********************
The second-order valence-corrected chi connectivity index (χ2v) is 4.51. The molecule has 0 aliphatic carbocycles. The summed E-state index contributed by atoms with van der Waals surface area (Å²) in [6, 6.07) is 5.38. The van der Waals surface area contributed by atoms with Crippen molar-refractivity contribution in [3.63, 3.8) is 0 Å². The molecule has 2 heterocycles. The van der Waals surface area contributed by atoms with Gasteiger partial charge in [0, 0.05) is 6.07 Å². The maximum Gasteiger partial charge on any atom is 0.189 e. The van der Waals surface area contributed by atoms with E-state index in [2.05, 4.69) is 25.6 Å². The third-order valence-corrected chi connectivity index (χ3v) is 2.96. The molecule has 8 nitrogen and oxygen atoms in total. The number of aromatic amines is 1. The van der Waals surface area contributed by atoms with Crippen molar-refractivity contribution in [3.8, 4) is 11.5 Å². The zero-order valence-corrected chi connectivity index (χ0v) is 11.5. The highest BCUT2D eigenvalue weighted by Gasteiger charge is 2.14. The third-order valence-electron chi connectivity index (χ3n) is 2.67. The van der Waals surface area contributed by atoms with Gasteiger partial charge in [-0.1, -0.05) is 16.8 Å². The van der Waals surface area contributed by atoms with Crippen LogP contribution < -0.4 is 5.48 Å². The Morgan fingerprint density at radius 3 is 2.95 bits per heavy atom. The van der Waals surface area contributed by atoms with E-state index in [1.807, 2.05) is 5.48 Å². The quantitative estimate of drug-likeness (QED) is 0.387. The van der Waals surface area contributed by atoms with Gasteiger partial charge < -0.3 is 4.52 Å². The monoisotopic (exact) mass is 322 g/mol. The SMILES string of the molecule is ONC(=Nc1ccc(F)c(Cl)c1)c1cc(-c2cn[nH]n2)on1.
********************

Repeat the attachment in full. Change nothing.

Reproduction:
The second-order valence-corrected chi connectivity index (χ2v) is 4.51. The molecule has 0 aliphatic carbocycles. The summed E-state index contributed by atoms with van der Waals surface area (Å²) in [6, 6.07) is 5.38. The van der Waals surface area contributed by atoms with Crippen molar-refractivity contribution in [3.63, 3.8) is 0 Å². The molecule has 2 heterocycles. The van der Waals surface area contributed by atoms with Gasteiger partial charge in [0, 0.05) is 6.07 Å². The maximum Gasteiger partial charge on any atom is 0.189 e. The van der Waals surface area contributed by atoms with E-state index in [2.05, 4.69) is 25.6 Å². The third-order valence-corrected chi connectivity index (χ3v) is 2.96. The molecule has 8 nitrogen and oxygen atoms in total. The number of aromatic amines is 1. The van der Waals surface area contributed by atoms with Crippen molar-refractivity contribution in [3.8, 4) is 11.5 Å². The zero-order valence-corrected chi connectivity index (χ0v) is 11.5. The highest BCUT2D eigenvalue weighted by Gasteiger charge is 2.14. The third-order valence-electron chi connectivity index (χ3n) is 2.67. The van der Waals surface area contributed by atoms with Gasteiger partial charge in [-0.1, -0.05) is 16.8 Å². The van der Waals surface area contributed by atoms with Crippen LogP contribution < -0.4 is 5.48 Å². The Morgan fingerprint density at radius 3 is 2.95 bits per heavy atom. The van der Waals surface area contributed by atoms with E-state index in [1.807, 2.05) is 5.48 Å². The quantitative estimate of drug-likeness (QED) is 0.387. The van der Waals surface area contributed by atoms with Gasteiger partial charge < -0.3 is 4.52 Å². The monoisotopic (exact) mass is 322 g/mol. The SMILES string of the molecule is ONC(=Nc1ccc(F)c(Cl)c1)c1cc(-c2cn[nH]n2)on1.